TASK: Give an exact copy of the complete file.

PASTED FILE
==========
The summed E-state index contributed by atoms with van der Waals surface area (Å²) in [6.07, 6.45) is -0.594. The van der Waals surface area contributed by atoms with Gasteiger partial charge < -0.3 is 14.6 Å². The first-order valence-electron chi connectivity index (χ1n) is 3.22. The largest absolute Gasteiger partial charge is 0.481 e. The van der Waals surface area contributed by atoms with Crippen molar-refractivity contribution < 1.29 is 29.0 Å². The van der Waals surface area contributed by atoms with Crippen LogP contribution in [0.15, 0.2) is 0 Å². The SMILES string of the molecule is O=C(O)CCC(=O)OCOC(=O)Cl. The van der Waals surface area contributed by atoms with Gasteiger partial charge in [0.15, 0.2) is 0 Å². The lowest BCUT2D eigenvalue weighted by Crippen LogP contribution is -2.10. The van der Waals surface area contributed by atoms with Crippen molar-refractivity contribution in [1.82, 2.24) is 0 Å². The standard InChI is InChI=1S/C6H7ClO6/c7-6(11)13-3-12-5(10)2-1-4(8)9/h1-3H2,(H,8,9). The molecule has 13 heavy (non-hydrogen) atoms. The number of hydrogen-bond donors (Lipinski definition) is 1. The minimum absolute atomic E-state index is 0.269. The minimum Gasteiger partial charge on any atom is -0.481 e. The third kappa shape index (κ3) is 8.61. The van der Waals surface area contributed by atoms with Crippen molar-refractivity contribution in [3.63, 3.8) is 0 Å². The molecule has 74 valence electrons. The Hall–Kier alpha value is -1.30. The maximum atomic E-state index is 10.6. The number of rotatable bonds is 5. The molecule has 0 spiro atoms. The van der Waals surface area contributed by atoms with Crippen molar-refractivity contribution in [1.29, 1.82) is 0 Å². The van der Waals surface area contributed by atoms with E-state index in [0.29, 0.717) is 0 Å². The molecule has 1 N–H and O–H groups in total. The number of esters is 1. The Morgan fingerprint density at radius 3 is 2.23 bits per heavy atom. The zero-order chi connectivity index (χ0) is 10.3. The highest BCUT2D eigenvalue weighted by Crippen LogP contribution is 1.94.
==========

The summed E-state index contributed by atoms with van der Waals surface area (Å²) in [6.07, 6.45) is -0.594. The van der Waals surface area contributed by atoms with Gasteiger partial charge < -0.3 is 14.6 Å². The first-order valence-electron chi connectivity index (χ1n) is 3.22. The largest absolute Gasteiger partial charge is 0.481 e. The van der Waals surface area contributed by atoms with Crippen molar-refractivity contribution < 1.29 is 29.0 Å². The van der Waals surface area contributed by atoms with Crippen LogP contribution in [0.15, 0.2) is 0 Å². The SMILES string of the molecule is O=C(O)CCC(=O)OCOC(=O)Cl. The van der Waals surface area contributed by atoms with Gasteiger partial charge in [0.15, 0.2) is 0 Å². The lowest BCUT2D eigenvalue weighted by Crippen LogP contribution is -2.10. The van der Waals surface area contributed by atoms with Crippen molar-refractivity contribution in [1.82, 2.24) is 0 Å². The standard InChI is InChI=1S/C6H7ClO6/c7-6(11)13-3-12-5(10)2-1-4(8)9/h1-3H2,(H,8,9). The molecule has 13 heavy (non-hydrogen) atoms. The number of hydrogen-bond donors (Lipinski definition) is 1. The minimum absolute atomic E-state index is 0.269. The minimum Gasteiger partial charge on any atom is -0.481 e. The third kappa shape index (κ3) is 8.61. The van der Waals surface area contributed by atoms with Crippen molar-refractivity contribution in [3.63, 3.8) is 0 Å². The molecule has 74 valence electrons. The Hall–Kier alpha value is -1.30. The maximum atomic E-state index is 10.6. The number of rotatable bonds is 5. The molecule has 0 spiro atoms. The van der Waals surface area contributed by atoms with Crippen molar-refractivity contribution in [1.29, 1.82) is 0 Å². The van der Waals surface area contributed by atoms with E-state index in [0.29, 0.717) is 0 Å². The molecule has 1 N–H and O–H groups in total. The number of esters is 1. The Morgan fingerprint density at radius 3 is 2.23 bits per heavy atom. The zero-order chi connectivity index (χ0) is 10.3. The highest BCUT2D eigenvalue weighted by Crippen LogP contribution is 1.94.